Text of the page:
These two occupants of the spin bench of the House of Lords are probably an exception that proves the rule: PR is a young person’s game. And that is what’s so odd for an industry that claims to have come of age and to be at the top table (though I’ve never bought that proposition). You’d think that experience – like being able to remember the secondary banking crisis of 1973 when the banks nearly went to the wall in 2008 – would count for rather more than the ability to top-up an Oyster card, whip about town and stay up all night.

Not that the young do that. When I turned up on the Daily Telegraph in 2008 after a 16-year absence from staff journalism to make my wedge in PR, the first thing that struck me was that those half my age never left the office. Same for young PR people. Does no-one meet other people anymore? If the digital revolution has spawned a generation that only works at screens, then the competitive advantage must be with older folk who develop working relationships.

I suspect that what we’ll find is that digitisation has given us a lost generation, those who like Marshall McLuhan think that the medium is the message and who believe that they shape their technological tools, when in reality those tools are shaping them. I also suspect that the professional markets that they inhabit will demand a substantive response that depends on wisdom and insight rather than just to act as conduits.

In that sense, the first digital generation is not unlike the post-modern secularist generation that was lost to the churches. In both cases there is a generation coming along behind that knows better. For the sake of humanity, as well as the over-40s, we’d better hope there is.

Article by George Pitcher.

George Pitcher was industrial editor of The Observer before co-founding the communications consultancy Luther Pendragon, which he exited in 2005 after a management buyout. He’s also been religion editor of the Daily Telegraph and editor-in-chief of the International Business Times UK, and is chairman of Jericho Chambers. He’s also an Anglican priest.

Originally published in Influence magazine, January 2016.

  1. Being older can have distinct advantages if, like me, you’re working for an organisation which has a similarly aged demographic. I’m in my early fifties, so not too old to be a digital dinosaur but old enough to have loads of experience in writing good old fashioned press releases. So the combination of writing good web content that appeals to your average 50-60 year old and knowing how to get the best out of Facebook, which is this age group’s platform of choice, makes me a valued member of the team.

  2. I am a mad old bat that worked in PR professionally and still see all ages from teens to pensioners when out socialising at gigs. Although I’ve re-invented myself to a career as a Love Pirate these days, it’s still promotion, scouting, developing behind the scenes etc. I love the energy and ideas of the young, embrace whatever technology I can be arsed with and it wouldn’t be legendary without mixing in the anecdotes of the older generations. Face to face is fave. #uniqulture

  3. I didn’t even start on my PR career until I was 42. I switched from an earlier career mostly as a college lecturer and took a huge risk. People thought I was mad as it was during the recession of the early 90s. But I’ve never looked back. Having started as a press officer for an education organisation I worked my way up through in-house roles to head of communications for a university college and then went freelance after being made redundant. I was about 20 years behind youngsters do had to play catch up and knew that I probably wouldn’t be considered for an agency job, but have been offered consultancy work as I have some specialist sector knowledge. I think the PR business is less ageist than it was 10 years ago as you can now get away with not putting your age in your cv – people judge you on what you can offer and how you come across. By the way I am still working in PR/marketing using my knowledge of the education centre to good advantage. But I have had to spend a lot of time getting to grips with social and digital media.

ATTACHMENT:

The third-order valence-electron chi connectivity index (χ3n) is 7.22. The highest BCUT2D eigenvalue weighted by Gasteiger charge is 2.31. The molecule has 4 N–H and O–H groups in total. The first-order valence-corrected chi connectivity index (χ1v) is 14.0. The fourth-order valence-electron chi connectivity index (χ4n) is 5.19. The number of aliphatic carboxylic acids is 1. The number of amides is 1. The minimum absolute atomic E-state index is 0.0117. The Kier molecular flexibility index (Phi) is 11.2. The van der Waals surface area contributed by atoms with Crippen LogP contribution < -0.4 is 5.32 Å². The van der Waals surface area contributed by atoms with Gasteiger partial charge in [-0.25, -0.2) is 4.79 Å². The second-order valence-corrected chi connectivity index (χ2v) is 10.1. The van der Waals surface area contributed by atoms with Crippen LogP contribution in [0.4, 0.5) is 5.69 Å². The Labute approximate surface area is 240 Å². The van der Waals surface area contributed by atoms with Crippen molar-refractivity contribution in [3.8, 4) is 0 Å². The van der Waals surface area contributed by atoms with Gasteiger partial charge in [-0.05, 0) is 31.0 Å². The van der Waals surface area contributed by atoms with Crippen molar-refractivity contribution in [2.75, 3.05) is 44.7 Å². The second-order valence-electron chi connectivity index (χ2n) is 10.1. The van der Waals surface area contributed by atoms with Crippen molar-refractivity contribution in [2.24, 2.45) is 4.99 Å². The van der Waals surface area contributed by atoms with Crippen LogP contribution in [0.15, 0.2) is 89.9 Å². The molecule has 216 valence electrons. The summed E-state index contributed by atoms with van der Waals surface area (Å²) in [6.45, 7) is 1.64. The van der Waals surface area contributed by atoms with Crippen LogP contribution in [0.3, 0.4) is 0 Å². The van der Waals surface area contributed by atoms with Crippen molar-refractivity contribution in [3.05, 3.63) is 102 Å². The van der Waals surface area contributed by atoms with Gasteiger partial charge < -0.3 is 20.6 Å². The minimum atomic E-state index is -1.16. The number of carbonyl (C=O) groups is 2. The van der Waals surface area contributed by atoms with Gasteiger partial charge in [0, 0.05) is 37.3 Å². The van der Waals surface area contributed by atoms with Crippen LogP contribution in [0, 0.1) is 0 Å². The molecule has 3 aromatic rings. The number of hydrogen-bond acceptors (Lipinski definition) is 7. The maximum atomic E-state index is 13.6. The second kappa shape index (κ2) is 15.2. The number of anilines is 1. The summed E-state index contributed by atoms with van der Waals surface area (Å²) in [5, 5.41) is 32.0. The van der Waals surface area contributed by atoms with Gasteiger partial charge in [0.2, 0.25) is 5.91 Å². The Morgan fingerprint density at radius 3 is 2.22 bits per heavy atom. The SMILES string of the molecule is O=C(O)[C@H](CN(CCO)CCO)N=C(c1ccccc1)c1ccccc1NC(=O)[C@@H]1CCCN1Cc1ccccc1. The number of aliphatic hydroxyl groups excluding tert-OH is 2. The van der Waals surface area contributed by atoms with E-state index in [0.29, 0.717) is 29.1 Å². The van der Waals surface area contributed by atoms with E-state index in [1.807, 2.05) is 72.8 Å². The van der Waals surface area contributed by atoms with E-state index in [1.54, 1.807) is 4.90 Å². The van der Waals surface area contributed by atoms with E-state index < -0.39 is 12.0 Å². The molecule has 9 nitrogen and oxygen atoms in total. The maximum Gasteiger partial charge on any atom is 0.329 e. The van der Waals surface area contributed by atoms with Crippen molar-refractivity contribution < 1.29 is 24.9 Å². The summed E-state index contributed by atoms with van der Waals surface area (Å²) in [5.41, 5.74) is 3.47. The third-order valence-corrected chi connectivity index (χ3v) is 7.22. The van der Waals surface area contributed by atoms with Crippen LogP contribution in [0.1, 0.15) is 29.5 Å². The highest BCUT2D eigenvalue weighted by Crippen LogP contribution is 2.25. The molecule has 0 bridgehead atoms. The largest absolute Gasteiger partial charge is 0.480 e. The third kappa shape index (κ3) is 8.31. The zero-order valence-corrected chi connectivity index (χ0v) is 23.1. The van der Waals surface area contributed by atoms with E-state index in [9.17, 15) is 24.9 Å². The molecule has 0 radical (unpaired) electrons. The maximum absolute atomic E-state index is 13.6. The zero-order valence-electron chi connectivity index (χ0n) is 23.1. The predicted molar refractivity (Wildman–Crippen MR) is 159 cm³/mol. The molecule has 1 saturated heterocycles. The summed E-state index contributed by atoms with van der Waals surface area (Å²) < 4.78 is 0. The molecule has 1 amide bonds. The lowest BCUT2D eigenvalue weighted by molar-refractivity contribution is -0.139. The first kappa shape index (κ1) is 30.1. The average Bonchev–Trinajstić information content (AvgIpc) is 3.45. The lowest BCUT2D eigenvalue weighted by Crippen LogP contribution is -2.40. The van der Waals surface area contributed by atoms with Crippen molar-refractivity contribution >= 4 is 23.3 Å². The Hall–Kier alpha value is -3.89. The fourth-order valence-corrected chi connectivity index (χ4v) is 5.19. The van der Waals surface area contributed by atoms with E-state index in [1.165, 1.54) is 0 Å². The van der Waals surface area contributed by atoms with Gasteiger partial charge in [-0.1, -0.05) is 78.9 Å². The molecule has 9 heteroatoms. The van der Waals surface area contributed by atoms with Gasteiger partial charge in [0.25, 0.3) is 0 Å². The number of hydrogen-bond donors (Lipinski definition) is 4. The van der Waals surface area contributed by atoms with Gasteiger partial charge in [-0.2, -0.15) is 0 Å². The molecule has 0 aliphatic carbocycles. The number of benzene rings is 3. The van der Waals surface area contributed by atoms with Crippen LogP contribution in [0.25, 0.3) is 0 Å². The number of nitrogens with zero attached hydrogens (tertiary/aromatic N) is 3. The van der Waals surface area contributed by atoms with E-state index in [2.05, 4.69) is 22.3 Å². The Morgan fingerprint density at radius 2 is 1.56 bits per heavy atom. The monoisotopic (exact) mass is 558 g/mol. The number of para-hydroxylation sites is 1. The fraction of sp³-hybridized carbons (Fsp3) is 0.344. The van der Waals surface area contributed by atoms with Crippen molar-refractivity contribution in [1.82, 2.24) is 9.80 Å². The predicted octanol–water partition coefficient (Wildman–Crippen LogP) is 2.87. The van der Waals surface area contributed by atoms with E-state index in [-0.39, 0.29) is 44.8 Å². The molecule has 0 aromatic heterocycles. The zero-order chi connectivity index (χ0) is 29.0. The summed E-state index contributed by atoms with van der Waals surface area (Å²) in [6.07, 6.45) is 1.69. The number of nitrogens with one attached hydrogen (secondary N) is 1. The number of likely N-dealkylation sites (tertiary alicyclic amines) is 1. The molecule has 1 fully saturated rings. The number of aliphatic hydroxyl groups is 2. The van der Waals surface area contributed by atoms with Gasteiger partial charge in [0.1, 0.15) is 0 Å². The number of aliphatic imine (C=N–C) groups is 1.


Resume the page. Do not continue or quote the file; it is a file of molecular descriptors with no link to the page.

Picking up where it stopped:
4. I too am depressed by the way younger people in the communications business (particularly PR/Media Relations)are glued to their screens and don’t get out as much as we used to. But this is (largely)not because they are missing something they should be doing it is simply a reflection of the fact that the world works in a different way. Face to face is still valuable (if not essential) in Public Affairs, but it’s not in media relations. This is because there are now so few journalists and that where they survive they too work virtually and digitally. They are no longer sitting in Fleet Street all within a few buildings or propping up a bar in El Vinos. Young “PRs” are working in a completely different environment to the one we started in. My other thought is on the oldsters. Largely they (we) just meet with each other recalling how the good times rolled like a collection of old soldiers reliving our war stories. It’s all great fun , but nothing to do with the way things work in 2016. And in any case our memories are largely viewed through not just rose coloured spectacles but wine stained glasses. The fact is that most of our old-school work-style was alcohol fuelled and involved a lot of time achieving remarkably little other than wine stained glasses. I’d say on balance that PR and communications works better now than it ever has, and with a clearer head.

  5. As someone who, at 67, is still surviving in a major London PR consultancy after 45 years in the game, I find it a real joy to work with PR professionals that are light years younger than me.
    I have no hope in keeping up with them on digital technology, but in the strategic,creative,passion and client relationship stakes, there is still just as much to contribute, whatever your age.

    Steve Gebbett Creative Consultant, Four Communications

    1. I suspect that is just largely a matter of what old people like us keep saying to justify interfering with the work of our youngers and betters 🙂 I rarely come across oldsters who have anything worth saying.

Leave a Reply